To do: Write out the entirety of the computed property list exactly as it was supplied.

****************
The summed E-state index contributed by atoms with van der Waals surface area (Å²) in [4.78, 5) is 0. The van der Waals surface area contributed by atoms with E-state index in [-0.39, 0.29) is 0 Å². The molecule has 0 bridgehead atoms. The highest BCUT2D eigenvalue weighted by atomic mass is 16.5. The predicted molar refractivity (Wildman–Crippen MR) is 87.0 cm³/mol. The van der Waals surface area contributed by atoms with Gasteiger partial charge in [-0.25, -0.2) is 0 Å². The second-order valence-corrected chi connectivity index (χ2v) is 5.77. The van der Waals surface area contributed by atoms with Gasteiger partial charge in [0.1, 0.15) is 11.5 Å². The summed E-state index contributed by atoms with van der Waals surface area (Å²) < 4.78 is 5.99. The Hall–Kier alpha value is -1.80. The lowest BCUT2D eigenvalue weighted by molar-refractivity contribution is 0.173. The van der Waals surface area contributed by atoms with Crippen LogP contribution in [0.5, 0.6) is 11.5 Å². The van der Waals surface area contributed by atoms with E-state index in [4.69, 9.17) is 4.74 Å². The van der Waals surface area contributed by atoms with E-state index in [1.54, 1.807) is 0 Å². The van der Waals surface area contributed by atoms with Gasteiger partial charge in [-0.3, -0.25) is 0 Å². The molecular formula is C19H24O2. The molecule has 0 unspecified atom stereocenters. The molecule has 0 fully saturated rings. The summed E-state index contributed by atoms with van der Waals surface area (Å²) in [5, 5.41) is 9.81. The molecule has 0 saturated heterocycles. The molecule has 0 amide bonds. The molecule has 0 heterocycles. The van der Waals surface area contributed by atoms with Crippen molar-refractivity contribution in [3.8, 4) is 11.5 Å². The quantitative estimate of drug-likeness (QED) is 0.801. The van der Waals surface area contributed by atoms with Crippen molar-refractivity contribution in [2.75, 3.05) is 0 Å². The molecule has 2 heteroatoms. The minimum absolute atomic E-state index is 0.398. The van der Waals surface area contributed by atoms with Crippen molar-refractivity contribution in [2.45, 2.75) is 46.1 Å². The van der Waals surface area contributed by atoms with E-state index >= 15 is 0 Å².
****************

The summed E-state index contributed by atoms with van der Waals surface area (Å²) in [4.78, 5) is 0. The van der Waals surface area contributed by atoms with E-state index in [-0.39, 0.29) is 0 Å². The molecule has 0 bridgehead atoms. The highest BCUT2D eigenvalue weighted by atomic mass is 16.5. The predicted molar refractivity (Wildman–Crippen MR) is 87.0 cm³/mol. The van der Waals surface area contributed by atoms with Gasteiger partial charge in [-0.25, -0.2) is 0 Å². The second-order valence-corrected chi connectivity index (χ2v) is 5.77. The van der Waals surface area contributed by atoms with Gasteiger partial charge in [0.1, 0.15) is 11.5 Å². The summed E-state index contributed by atoms with van der Waals surface area (Å²) < 4.78 is 5.99. The Hall–Kier alpha value is -1.80. The lowest BCUT2D eigenvalue weighted by molar-refractivity contribution is 0.173. The van der Waals surface area contributed by atoms with Crippen LogP contribution in [0.5, 0.6) is 11.5 Å². The van der Waals surface area contributed by atoms with E-state index in [4.69, 9.17) is 4.74 Å². The van der Waals surface area contributed by atoms with E-state index in [1.54, 1.807) is 0 Å². The van der Waals surface area contributed by atoms with Gasteiger partial charge in [-0.3, -0.25) is 0 Å². The molecular formula is C19H24O2. The molecule has 0 unspecified atom stereocenters. The molecule has 0 fully saturated rings. The summed E-state index contributed by atoms with van der Waals surface area (Å²) in [5, 5.41) is 9.81. The molecule has 0 saturated heterocycles. The molecule has 0 amide bonds. The molecule has 0 heterocycles. The van der Waals surface area contributed by atoms with Crippen molar-refractivity contribution in [3.8, 4) is 11.5 Å². The quantitative estimate of drug-likeness (QED) is 0.801. The van der Waals surface area contributed by atoms with Crippen molar-refractivity contribution in [2.75, 3.05) is 0 Å². The molecule has 2 heteroatoms. The minimum absolute atomic E-state index is 0.398. The van der Waals surface area contributed by atoms with Crippen molar-refractivity contribution in [2.45, 2.75) is 46.1 Å². The van der Waals surface area contributed by atoms with E-state index >= 15 is 0 Å².